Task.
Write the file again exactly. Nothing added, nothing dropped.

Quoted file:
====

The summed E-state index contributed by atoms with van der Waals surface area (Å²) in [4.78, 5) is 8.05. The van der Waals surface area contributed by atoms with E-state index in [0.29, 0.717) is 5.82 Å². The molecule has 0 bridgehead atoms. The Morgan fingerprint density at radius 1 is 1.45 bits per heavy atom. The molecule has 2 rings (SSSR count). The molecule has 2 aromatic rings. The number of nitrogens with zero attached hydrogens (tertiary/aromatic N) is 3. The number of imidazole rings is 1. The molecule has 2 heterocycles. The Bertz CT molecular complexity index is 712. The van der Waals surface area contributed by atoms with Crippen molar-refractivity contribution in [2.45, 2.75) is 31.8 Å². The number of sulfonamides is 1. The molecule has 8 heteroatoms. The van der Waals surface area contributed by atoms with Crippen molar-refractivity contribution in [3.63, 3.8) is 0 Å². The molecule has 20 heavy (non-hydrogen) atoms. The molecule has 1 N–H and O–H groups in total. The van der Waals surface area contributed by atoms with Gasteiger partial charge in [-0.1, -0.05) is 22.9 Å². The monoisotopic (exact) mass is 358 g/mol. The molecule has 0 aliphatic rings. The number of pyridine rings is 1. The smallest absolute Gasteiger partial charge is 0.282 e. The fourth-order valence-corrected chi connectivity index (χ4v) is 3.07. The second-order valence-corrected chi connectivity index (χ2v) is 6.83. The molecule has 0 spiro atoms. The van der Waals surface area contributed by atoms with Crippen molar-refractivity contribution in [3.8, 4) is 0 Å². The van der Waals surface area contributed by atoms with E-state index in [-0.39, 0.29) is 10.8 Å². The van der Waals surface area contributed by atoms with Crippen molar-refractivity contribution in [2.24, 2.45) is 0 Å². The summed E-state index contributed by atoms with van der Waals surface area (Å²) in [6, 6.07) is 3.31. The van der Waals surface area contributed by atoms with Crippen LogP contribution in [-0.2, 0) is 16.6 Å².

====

The summed E-state index contributed by atoms with van der Waals surface area (Å²) in [4.78, 5) is 8.05. The van der Waals surface area contributed by atoms with E-state index in [0.29, 0.717) is 5.82 Å². The molecule has 0 bridgehead atoms. The Morgan fingerprint density at radius 1 is 1.45 bits per heavy atom. The molecule has 2 rings (SSSR count). The molecule has 2 aromatic rings. The number of nitrogens with zero attached hydrogens (tertiary/aromatic N) is 3. The number of imidazole rings is 1. The molecule has 2 heterocycles. The Bertz CT molecular complexity index is 712. The van der Waals surface area contributed by atoms with Crippen molar-refractivity contribution in [2.45, 2.75) is 31.8 Å². The number of sulfonamides is 1. The molecule has 8 heteroatoms. The van der Waals surface area contributed by atoms with Crippen molar-refractivity contribution in [3.63, 3.8) is 0 Å². The molecule has 20 heavy (non-hydrogen) atoms. The molecule has 1 N–H and O–H groups in total. The van der Waals surface area contributed by atoms with Gasteiger partial charge in [-0.1, -0.05) is 22.9 Å². The monoisotopic (exact) mass is 358 g/mol. The molecule has 0 aliphatic rings. The number of pyridine rings is 1. The smallest absolute Gasteiger partial charge is 0.282 e. The fourth-order valence-corrected chi connectivity index (χ4v) is 3.07. The second-order valence-corrected chi connectivity index (χ2v) is 6.83. The molecule has 0 spiro atoms. The van der Waals surface area contributed by atoms with Crippen molar-refractivity contribution in [3.8, 4) is 0 Å². The van der Waals surface area contributed by atoms with E-state index in [-0.39, 0.29) is 10.8 Å². The van der Waals surface area contributed by atoms with Crippen molar-refractivity contribution in [2.24, 2.45) is 0 Å². The summed E-state index contributed by atoms with van der Waals surface area (Å²) in [6, 6.07) is 3.31. The van der Waals surface area contributed by atoms with Crippen LogP contribution in [-0.2, 0) is 16.6 Å².